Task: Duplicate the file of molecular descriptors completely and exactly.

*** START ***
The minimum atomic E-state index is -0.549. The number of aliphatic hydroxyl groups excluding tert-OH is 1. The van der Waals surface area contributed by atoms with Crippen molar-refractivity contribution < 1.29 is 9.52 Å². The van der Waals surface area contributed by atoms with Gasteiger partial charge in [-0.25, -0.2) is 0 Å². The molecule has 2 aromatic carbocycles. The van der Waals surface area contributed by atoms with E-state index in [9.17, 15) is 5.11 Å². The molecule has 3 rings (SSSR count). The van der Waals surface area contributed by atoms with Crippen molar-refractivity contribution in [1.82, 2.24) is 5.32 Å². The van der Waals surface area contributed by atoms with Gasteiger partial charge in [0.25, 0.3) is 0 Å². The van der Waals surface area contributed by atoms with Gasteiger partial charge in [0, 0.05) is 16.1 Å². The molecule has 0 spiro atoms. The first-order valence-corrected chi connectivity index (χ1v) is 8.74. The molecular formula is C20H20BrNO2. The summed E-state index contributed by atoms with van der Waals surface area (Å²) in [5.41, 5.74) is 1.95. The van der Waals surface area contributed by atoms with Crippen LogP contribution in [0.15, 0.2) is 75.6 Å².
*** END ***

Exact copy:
The minimum atomic E-state index is -0.549. The number of aliphatic hydroxyl groups excluding tert-OH is 1. The van der Waals surface area contributed by atoms with Crippen molar-refractivity contribution < 1.29 is 9.52 Å². The van der Waals surface area contributed by atoms with Gasteiger partial charge in [-0.25, -0.2) is 0 Å². The molecule has 2 aromatic carbocycles. The van der Waals surface area contributed by atoms with E-state index in [9.17, 15) is 5.11 Å². The molecule has 3 rings (SSSR count). The van der Waals surface area contributed by atoms with Crippen molar-refractivity contribution in [1.82, 2.24) is 5.32 Å². The van der Waals surface area contributed by atoms with Gasteiger partial charge in [0.25, 0.3) is 0 Å². The van der Waals surface area contributed by atoms with Gasteiger partial charge in [0, 0.05) is 16.1 Å². The molecule has 0 spiro atoms. The first-order valence-corrected chi connectivity index (χ1v) is 8.74. The molecular formula is C20H20BrNO2. The summed E-state index contributed by atoms with van der Waals surface area (Å²) in [5.41, 5.74) is 1.95. The van der Waals surface area contributed by atoms with Crippen LogP contribution in [0.15, 0.2) is 75.6 Å².